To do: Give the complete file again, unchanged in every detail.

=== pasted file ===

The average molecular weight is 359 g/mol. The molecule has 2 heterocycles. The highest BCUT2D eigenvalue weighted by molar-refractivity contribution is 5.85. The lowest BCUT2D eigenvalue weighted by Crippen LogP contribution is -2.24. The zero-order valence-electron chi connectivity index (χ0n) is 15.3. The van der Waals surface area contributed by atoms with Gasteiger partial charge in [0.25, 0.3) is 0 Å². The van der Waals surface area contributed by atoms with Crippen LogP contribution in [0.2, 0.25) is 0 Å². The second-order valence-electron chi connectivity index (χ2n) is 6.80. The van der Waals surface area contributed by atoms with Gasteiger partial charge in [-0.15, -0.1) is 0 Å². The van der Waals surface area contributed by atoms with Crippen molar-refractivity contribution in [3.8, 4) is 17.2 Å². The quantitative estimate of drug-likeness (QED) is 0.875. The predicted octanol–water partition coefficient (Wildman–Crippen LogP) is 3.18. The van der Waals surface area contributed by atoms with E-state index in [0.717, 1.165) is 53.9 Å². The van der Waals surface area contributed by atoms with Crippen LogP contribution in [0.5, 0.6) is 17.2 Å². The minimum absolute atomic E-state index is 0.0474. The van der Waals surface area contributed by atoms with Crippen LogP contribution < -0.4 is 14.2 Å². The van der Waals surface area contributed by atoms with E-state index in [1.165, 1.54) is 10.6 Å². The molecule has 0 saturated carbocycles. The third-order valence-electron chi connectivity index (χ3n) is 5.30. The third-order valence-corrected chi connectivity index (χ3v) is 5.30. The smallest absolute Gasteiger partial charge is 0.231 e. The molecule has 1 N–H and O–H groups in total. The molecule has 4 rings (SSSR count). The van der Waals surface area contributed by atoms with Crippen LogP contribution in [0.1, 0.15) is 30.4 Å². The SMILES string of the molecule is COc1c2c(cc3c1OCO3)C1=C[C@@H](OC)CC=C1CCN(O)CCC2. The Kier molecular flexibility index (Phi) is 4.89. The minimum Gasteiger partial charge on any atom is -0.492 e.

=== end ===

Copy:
The average molecular weight is 359 g/mol. The molecule has 2 heterocycles. The highest BCUT2D eigenvalue weighted by molar-refractivity contribution is 5.85. The lowest BCUT2D eigenvalue weighted by Crippen LogP contribution is -2.24. The zero-order valence-electron chi connectivity index (χ0n) is 15.3. The van der Waals surface area contributed by atoms with Gasteiger partial charge in [0.25, 0.3) is 0 Å². The van der Waals surface area contributed by atoms with Crippen LogP contribution in [0.2, 0.25) is 0 Å². The second-order valence-electron chi connectivity index (χ2n) is 6.80. The van der Waals surface area contributed by atoms with Gasteiger partial charge in [-0.15, -0.1) is 0 Å². The van der Waals surface area contributed by atoms with Crippen molar-refractivity contribution in [3.8, 4) is 17.2 Å². The quantitative estimate of drug-likeness (QED) is 0.875. The predicted octanol–water partition coefficient (Wildman–Crippen LogP) is 3.18. The van der Waals surface area contributed by atoms with E-state index in [0.717, 1.165) is 53.9 Å². The van der Waals surface area contributed by atoms with Crippen LogP contribution in [0.5, 0.6) is 17.2 Å². The minimum absolute atomic E-state index is 0.0474. The van der Waals surface area contributed by atoms with Crippen LogP contribution < -0.4 is 14.2 Å². The van der Waals surface area contributed by atoms with E-state index in [1.165, 1.54) is 10.6 Å². The molecule has 0 saturated carbocycles. The third-order valence-electron chi connectivity index (χ3n) is 5.30. The third-order valence-corrected chi connectivity index (χ3v) is 5.30. The smallest absolute Gasteiger partial charge is 0.231 e. The molecule has 1 N–H and O–H groups in total. The molecule has 4 rings (SSSR count). The van der Waals surface area contributed by atoms with Crippen LogP contribution in [0.1, 0.15) is 30.4 Å². The SMILES string of the molecule is COc1c2c(cc3c1OCO3)C1=C[C@@H](OC)CC=C1CCN(O)CCC2. The Kier molecular flexibility index (Phi) is 4.89. The minimum Gasteiger partial charge on any atom is -0.492 e.